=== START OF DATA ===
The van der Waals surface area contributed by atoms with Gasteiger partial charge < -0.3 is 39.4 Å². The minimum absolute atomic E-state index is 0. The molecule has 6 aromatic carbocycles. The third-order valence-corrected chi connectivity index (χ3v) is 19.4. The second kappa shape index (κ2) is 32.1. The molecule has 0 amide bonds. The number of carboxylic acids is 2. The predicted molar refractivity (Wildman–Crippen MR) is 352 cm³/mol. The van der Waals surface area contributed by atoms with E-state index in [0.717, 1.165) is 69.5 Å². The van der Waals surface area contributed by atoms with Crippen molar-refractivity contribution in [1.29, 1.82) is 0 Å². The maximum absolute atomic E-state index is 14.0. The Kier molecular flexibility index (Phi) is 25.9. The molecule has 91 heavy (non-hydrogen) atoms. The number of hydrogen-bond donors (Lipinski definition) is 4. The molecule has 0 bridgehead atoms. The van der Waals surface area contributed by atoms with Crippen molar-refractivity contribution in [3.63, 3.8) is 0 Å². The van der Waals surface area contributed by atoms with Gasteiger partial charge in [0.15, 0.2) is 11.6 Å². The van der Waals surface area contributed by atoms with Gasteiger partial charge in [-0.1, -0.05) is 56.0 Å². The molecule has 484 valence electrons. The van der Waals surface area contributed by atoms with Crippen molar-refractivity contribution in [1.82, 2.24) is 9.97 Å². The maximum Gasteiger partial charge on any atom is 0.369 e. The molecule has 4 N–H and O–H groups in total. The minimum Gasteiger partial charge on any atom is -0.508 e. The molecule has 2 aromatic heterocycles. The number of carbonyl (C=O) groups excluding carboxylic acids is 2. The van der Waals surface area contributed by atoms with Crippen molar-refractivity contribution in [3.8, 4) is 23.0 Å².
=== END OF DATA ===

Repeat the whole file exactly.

The van der Waals surface area contributed by atoms with Gasteiger partial charge < -0.3 is 39.4 Å². The minimum absolute atomic E-state index is 0. The molecule has 6 aromatic carbocycles. The third-order valence-corrected chi connectivity index (χ3v) is 19.4. The second kappa shape index (κ2) is 32.1. The molecule has 0 amide bonds. The number of carboxylic acids is 2. The predicted molar refractivity (Wildman–Crippen MR) is 352 cm³/mol. The van der Waals surface area contributed by atoms with E-state index in [0.717, 1.165) is 69.5 Å². The van der Waals surface area contributed by atoms with Crippen molar-refractivity contribution in [1.29, 1.82) is 0 Å². The maximum absolute atomic E-state index is 14.0. The Kier molecular flexibility index (Phi) is 25.9. The molecule has 91 heavy (non-hydrogen) atoms. The number of hydrogen-bond donors (Lipinski definition) is 4. The molecule has 0 bridgehead atoms. The van der Waals surface area contributed by atoms with Crippen molar-refractivity contribution in [3.63, 3.8) is 0 Å². The van der Waals surface area contributed by atoms with Gasteiger partial charge in [0.15, 0.2) is 11.6 Å². The van der Waals surface area contributed by atoms with Gasteiger partial charge in [-0.1, -0.05) is 56.0 Å². The molecule has 484 valence electrons. The van der Waals surface area contributed by atoms with Crippen molar-refractivity contribution in [1.82, 2.24) is 9.97 Å². The maximum Gasteiger partial charge on any atom is 0.369 e. The molecule has 4 N–H and O–H groups in total. The minimum Gasteiger partial charge on any atom is -0.508 e. The molecule has 2 aromatic heterocycles. The number of carbonyl (C=O) groups excluding carboxylic acids is 2. The van der Waals surface area contributed by atoms with Crippen molar-refractivity contribution in [3.8, 4) is 23.0 Å².